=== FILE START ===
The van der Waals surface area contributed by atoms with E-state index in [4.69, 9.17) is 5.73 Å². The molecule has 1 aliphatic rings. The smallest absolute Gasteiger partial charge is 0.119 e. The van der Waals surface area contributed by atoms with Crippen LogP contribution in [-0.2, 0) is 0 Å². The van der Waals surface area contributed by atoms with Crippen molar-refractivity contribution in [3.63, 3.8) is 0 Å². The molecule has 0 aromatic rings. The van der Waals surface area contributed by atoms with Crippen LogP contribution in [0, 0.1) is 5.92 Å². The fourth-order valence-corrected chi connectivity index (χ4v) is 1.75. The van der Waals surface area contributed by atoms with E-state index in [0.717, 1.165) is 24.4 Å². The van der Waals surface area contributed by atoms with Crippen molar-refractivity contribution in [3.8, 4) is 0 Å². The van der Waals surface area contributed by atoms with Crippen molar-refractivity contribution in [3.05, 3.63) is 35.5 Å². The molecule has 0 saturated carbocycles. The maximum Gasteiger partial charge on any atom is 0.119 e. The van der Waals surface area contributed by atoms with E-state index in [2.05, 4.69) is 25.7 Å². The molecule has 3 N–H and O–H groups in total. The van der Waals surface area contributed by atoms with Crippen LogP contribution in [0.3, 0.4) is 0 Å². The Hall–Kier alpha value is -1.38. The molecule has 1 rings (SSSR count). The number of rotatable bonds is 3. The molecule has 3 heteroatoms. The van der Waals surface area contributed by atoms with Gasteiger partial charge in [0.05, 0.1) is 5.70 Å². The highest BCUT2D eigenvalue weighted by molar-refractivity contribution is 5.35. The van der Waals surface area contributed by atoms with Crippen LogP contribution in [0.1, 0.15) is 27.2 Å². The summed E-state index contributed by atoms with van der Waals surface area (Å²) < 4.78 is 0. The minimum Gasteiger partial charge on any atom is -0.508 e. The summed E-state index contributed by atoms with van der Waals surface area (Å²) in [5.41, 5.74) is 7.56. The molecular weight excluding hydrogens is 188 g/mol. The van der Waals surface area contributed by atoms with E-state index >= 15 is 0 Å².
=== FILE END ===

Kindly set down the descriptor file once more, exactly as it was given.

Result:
The van der Waals surface area contributed by atoms with E-state index in [4.69, 9.17) is 5.73 Å². The molecule has 1 aliphatic rings. The smallest absolute Gasteiger partial charge is 0.119 e. The van der Waals surface area contributed by atoms with Crippen LogP contribution in [-0.2, 0) is 0 Å². The van der Waals surface area contributed by atoms with Crippen molar-refractivity contribution in [3.63, 3.8) is 0 Å². The molecule has 0 aromatic rings. The van der Waals surface area contributed by atoms with Crippen LogP contribution in [0, 0.1) is 5.92 Å². The fourth-order valence-corrected chi connectivity index (χ4v) is 1.75. The van der Waals surface area contributed by atoms with E-state index in [0.717, 1.165) is 24.4 Å². The van der Waals surface area contributed by atoms with Crippen molar-refractivity contribution in [3.8, 4) is 0 Å². The van der Waals surface area contributed by atoms with Crippen molar-refractivity contribution in [3.05, 3.63) is 35.5 Å². The molecule has 0 saturated carbocycles. The maximum Gasteiger partial charge on any atom is 0.119 e. The van der Waals surface area contributed by atoms with E-state index in [2.05, 4.69) is 25.7 Å². The molecule has 3 N–H and O–H groups in total. The van der Waals surface area contributed by atoms with Crippen LogP contribution in [0.3, 0.4) is 0 Å². The Hall–Kier alpha value is -1.38. The molecule has 1 rings (SSSR count). The number of rotatable bonds is 3. The molecule has 3 heteroatoms. The van der Waals surface area contributed by atoms with Gasteiger partial charge in [0.05, 0.1) is 5.70 Å². The highest BCUT2D eigenvalue weighted by molar-refractivity contribution is 5.35. The van der Waals surface area contributed by atoms with Crippen LogP contribution in [0.1, 0.15) is 27.2 Å². The summed E-state index contributed by atoms with van der Waals surface area (Å²) < 4.78 is 0. The minimum Gasteiger partial charge on any atom is -0.508 e. The summed E-state index contributed by atoms with van der Waals surface area (Å²) in [5.41, 5.74) is 7.56. The molecular weight excluding hydrogens is 188 g/mol. The van der Waals surface area contributed by atoms with E-state index >= 15 is 0 Å².